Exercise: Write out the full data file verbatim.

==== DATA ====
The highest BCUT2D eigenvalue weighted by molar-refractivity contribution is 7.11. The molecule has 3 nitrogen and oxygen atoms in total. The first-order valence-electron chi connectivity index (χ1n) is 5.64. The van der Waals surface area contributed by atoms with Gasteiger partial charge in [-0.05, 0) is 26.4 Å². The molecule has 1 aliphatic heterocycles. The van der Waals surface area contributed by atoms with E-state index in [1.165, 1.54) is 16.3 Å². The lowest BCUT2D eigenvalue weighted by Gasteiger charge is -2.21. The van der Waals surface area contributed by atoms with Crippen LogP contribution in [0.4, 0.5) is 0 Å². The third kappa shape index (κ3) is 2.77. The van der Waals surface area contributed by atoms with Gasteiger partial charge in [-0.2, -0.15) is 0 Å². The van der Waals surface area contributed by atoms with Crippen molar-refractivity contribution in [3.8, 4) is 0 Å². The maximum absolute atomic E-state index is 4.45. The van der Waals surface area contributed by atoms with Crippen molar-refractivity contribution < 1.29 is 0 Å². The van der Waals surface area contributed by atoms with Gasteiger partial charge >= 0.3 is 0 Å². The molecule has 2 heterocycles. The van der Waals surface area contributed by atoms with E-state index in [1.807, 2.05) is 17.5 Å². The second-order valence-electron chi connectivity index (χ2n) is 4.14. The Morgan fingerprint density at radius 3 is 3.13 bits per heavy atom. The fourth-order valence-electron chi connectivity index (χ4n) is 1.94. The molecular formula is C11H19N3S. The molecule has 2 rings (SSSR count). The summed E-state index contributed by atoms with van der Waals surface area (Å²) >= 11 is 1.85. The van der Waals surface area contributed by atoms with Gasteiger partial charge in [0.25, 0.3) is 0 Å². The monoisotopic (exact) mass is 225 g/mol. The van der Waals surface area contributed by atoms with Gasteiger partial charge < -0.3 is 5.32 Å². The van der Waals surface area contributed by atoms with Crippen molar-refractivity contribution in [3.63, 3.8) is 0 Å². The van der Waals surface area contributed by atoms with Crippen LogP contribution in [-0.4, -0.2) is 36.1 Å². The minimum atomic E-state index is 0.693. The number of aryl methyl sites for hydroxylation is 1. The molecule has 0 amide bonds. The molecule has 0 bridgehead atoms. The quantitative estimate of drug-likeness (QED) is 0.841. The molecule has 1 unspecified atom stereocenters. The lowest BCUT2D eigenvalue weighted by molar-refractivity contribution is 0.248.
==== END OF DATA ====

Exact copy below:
The highest BCUT2D eigenvalue weighted by molar-refractivity contribution is 7.11. The molecule has 3 nitrogen and oxygen atoms in total. The first-order valence-electron chi connectivity index (χ1n) is 5.64. The van der Waals surface area contributed by atoms with Gasteiger partial charge in [-0.05, 0) is 26.4 Å². The molecule has 1 aliphatic heterocycles. The van der Waals surface area contributed by atoms with E-state index in [1.165, 1.54) is 16.3 Å². The lowest BCUT2D eigenvalue weighted by Gasteiger charge is -2.21. The van der Waals surface area contributed by atoms with Crippen LogP contribution in [0.4, 0.5) is 0 Å². The third kappa shape index (κ3) is 2.77. The van der Waals surface area contributed by atoms with Gasteiger partial charge in [-0.2, -0.15) is 0 Å². The van der Waals surface area contributed by atoms with Crippen molar-refractivity contribution in [3.8, 4) is 0 Å². The maximum absolute atomic E-state index is 4.45. The van der Waals surface area contributed by atoms with Crippen molar-refractivity contribution < 1.29 is 0 Å². The van der Waals surface area contributed by atoms with Gasteiger partial charge >= 0.3 is 0 Å². The molecule has 2 heterocycles. The van der Waals surface area contributed by atoms with E-state index in [1.807, 2.05) is 17.5 Å². The second-order valence-electron chi connectivity index (χ2n) is 4.14. The Morgan fingerprint density at radius 3 is 3.13 bits per heavy atom. The fourth-order valence-electron chi connectivity index (χ4n) is 1.94. The molecular formula is C11H19N3S. The molecule has 2 rings (SSSR count). The summed E-state index contributed by atoms with van der Waals surface area (Å²) >= 11 is 1.85. The van der Waals surface area contributed by atoms with Gasteiger partial charge in [0.25, 0.3) is 0 Å². The monoisotopic (exact) mass is 225 g/mol. The van der Waals surface area contributed by atoms with Gasteiger partial charge < -0.3 is 5.32 Å². The van der Waals surface area contributed by atoms with Crippen molar-refractivity contribution in [3.63, 3.8) is 0 Å². The van der Waals surface area contributed by atoms with Crippen LogP contribution in [-0.4, -0.2) is 36.1 Å². The minimum atomic E-state index is 0.693. The number of aryl methyl sites for hydroxylation is 1. The molecule has 0 amide bonds. The molecule has 0 bridgehead atoms. The quantitative estimate of drug-likeness (QED) is 0.841. The molecule has 1 unspecified atom stereocenters. The lowest BCUT2D eigenvalue weighted by molar-refractivity contribution is 0.248.